A new group — Yakima Health First — has formed in response to changes Yakima County commissioners made to rules governing the county’s Board of Health.
The commission’s recently approved ordinance sets term limits for some Board of Health members and affords more power to commissioners. Several people from the new group voiced concern during the commissioners’ regular business meeting Tuesday.
The health board is composed of three commissioners, two elected officials from area cities and towns and two citizen members. The board helps guide health district operations, a role that has come into sharp focus during the pandemic.
The speakers took issue with the way the ordinance was crafted without the knowledge of the full health board, said the change wasn’t publicized enough to garner sufficient public input and asked what a local plan to manage the pandemic would look like.
They also said they wanted a board that included a stronger voice from members with medical backgrounds.
“I don’t see a medical degree between any one of you,” one of the group’s members said to commissioners.
Under the new ordinance, city and town elected officials are allowed to serve four consecutive two-year terms and citizen members are allowed two consecutive four-year terms.
The board is only to be chaired by a commissioner who gets two votes on the seven-member board. Commissioners approved the ordinance Jan. 5.
Wendy Steere, who manages a Starbucks in west Yakima, started the Facebook group after reading a news story about the changes to the health board.
“It was pretty spontaneous,” she said. “I started it about 30 minutes after reading the story.”
Commissioners Amanda McKinney and LaDon Linde responded to concerns by reading from prepared statements. Commissioner Ron Anderson did not weigh in on the discussion.
McKinney and Linde said the board hadn’t been following its policy governing expired terms and making appointments.
McKinney said the health board was prepared to reinstall Harrah Mayor Barbara Harrer, Yakima City Councilwoman Kay Funk and citizen member Gail Weaver during a Dec. 2 meeting.
McKinney said she objected and that the health board then moved to vote to extend their terms by a month to provide time to advertise the positions and go through a selection process.
McKinney said members with expired terms were allowed to vote for their own term extensions.
“The potential legal jeopardy of these actions cannot be understated,” she said in her statement.
Linde concurred and said the process of devising the new ordinance was done legally and transparently.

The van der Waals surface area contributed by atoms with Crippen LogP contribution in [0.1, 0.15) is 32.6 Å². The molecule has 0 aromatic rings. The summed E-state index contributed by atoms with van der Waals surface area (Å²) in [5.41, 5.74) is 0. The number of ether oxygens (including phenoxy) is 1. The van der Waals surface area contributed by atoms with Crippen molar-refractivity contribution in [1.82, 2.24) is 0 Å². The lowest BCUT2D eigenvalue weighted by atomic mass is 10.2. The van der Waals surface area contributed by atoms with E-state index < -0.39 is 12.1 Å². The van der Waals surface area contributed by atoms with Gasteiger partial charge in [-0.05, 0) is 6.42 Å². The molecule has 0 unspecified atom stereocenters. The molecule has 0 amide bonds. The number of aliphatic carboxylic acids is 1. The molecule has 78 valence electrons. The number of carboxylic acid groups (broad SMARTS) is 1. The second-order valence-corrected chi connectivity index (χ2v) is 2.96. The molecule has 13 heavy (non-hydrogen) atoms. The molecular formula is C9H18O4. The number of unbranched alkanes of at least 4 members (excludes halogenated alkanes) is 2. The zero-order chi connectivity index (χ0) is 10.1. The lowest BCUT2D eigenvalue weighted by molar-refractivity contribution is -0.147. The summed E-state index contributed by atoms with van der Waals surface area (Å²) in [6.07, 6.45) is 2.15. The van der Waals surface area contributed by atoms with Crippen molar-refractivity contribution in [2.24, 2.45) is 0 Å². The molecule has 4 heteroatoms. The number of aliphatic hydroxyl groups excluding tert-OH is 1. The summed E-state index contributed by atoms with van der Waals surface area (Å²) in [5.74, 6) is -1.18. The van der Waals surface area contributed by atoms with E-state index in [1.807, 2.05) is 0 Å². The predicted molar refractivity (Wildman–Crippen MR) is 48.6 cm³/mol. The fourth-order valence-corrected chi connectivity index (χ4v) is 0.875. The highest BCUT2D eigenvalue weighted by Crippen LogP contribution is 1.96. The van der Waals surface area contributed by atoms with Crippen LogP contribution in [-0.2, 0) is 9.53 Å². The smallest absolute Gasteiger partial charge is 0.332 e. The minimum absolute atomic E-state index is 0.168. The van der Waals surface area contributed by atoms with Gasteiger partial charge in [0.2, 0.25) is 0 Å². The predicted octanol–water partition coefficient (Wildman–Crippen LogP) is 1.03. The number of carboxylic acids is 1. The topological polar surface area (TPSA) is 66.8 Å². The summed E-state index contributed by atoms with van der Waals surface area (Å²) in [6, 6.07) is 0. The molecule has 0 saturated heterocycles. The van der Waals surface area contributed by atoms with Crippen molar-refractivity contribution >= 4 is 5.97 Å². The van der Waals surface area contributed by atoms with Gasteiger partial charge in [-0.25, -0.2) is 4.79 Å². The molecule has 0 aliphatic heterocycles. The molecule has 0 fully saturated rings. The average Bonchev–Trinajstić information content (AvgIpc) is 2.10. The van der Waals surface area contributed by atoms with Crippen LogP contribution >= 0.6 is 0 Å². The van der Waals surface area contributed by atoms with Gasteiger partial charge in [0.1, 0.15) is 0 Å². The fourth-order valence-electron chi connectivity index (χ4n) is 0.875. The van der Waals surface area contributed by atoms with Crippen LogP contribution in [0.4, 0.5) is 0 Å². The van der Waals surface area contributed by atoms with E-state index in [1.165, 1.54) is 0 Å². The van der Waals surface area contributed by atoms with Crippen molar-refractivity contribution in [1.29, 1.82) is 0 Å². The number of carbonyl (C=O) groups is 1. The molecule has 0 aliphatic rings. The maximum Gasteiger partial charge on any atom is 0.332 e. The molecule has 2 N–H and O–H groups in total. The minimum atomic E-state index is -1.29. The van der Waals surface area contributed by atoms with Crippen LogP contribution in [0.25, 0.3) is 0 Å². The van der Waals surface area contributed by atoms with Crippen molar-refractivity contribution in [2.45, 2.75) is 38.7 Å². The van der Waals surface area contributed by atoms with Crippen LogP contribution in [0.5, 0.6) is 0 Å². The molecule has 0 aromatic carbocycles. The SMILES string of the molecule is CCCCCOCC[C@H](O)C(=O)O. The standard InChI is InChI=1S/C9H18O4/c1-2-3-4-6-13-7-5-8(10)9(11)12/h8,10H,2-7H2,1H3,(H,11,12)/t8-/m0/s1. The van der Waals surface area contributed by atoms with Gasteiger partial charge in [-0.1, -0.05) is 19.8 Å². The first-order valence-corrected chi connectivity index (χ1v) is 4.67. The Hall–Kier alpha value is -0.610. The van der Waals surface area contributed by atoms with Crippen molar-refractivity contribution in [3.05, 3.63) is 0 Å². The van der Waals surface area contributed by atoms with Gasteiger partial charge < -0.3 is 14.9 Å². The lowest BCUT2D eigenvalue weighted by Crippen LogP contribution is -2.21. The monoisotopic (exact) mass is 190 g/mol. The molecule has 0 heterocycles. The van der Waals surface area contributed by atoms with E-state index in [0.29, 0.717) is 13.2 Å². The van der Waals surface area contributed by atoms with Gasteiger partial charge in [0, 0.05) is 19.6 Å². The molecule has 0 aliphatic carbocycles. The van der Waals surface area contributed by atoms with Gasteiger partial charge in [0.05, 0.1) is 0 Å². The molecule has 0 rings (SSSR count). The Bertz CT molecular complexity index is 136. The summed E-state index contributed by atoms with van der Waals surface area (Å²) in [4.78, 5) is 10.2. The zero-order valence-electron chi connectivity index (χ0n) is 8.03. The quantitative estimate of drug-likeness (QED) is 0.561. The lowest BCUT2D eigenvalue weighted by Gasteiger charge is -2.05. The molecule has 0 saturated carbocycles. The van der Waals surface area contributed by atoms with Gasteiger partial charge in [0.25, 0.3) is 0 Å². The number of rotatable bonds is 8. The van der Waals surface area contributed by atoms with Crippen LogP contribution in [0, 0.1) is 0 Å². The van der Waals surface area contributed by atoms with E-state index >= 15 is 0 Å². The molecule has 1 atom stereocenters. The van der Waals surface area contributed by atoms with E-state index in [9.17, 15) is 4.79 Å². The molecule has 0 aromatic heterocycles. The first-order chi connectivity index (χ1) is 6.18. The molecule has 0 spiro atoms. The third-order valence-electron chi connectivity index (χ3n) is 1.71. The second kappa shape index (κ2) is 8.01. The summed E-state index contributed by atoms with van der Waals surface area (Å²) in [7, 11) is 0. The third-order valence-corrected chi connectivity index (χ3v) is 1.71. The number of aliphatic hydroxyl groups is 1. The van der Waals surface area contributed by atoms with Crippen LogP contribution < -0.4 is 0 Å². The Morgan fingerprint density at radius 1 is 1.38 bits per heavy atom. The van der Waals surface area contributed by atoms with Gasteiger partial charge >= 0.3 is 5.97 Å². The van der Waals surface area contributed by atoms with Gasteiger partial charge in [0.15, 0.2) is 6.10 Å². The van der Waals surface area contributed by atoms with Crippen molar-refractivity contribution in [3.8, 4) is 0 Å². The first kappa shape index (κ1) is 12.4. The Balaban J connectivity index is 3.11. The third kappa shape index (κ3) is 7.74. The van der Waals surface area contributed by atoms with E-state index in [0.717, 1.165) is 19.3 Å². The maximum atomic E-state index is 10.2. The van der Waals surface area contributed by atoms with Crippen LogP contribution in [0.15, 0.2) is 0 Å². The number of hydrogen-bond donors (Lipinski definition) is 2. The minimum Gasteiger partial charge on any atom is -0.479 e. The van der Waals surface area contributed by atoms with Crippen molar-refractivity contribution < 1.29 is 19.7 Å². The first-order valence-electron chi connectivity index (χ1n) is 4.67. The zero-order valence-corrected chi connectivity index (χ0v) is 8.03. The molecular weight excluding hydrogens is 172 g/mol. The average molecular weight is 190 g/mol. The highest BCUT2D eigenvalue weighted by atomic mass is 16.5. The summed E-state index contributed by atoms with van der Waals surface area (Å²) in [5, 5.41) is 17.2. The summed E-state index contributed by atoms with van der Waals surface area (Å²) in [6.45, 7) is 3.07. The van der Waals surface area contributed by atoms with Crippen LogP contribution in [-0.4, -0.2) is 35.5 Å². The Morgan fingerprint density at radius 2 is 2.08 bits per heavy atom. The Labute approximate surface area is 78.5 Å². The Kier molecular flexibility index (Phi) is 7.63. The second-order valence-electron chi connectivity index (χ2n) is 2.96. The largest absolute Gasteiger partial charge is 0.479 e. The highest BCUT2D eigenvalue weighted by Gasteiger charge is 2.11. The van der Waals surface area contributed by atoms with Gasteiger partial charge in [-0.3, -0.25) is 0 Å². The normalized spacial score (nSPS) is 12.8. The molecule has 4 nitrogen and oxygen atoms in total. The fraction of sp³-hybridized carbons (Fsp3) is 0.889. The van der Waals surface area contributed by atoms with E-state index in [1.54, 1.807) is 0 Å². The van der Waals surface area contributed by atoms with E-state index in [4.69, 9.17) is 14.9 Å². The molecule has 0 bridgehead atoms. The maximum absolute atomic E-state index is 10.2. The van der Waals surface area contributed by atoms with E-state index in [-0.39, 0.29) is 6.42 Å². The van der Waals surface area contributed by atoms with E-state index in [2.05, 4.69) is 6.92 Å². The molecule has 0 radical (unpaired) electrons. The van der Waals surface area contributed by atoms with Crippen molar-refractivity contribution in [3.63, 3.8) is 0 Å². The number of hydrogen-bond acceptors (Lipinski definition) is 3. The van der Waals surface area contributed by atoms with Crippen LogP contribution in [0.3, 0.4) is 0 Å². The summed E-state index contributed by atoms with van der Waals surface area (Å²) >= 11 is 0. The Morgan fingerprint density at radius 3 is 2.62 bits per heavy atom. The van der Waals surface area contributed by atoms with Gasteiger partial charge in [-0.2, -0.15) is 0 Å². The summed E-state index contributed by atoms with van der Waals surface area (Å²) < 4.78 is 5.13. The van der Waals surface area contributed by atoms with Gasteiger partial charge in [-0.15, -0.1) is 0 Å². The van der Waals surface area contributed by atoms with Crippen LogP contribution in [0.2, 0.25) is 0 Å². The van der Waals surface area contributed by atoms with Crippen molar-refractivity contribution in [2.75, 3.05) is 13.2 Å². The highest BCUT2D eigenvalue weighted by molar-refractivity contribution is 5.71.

Commissioners during a public meeting Dec. 15 scheduled a Dec. 29 public hearing on the ordinance, and notice was published in the Yakima Herald-Republic, according to the ordinance.
“Finally, all the meetings where we discussed changes to the health board ordinance were public meetings, which means we were transparent. We didn’t deliberate in secret. All these meetings were advertised to the public,” Linde read from his statement.
Yakima Health First group members said they understand commissioners may have followed the legal requirements for such change but say they should have done more than the “legal minimum” to inform the public.
In an interview after the meeting, Angie Girard said she was upset to learn that health board members other than commissioners were not made aware such a change was coming and said it seems that it was sneaked past the public as well.
“I think they could have done a little more if they really wanted public input,” Girard said. “Something of this magnitude that is going to change the board this significantly — it just happened so fast.”
Girard, director of accreditation of compliance policy at the Pacific Northwest University of Health Sciences, said she’s not speaking on behalf of the university.
She said there is concern about having much of the health board’s power rest in the hands of elected officials without any medical background.
Linde formerly served as director of medical staff services at Astria Sunnyside Hospital, a position that doesn’t require a medical degree.
“We feel that there should be more physicians and health care providers, people who have worked in public health,” Girard said. “They’re the ones with the understanding.”
Steere said the ordinance is marred by politics and a way to object to Gov. Jay Inslee’s statewide restrictions intended to slow the virus’ spread.
“I just think that the frustration with the virus is misplaced,” she said after the meeting. “We just really want a board that’s informed by health and science and not political rhetoric.”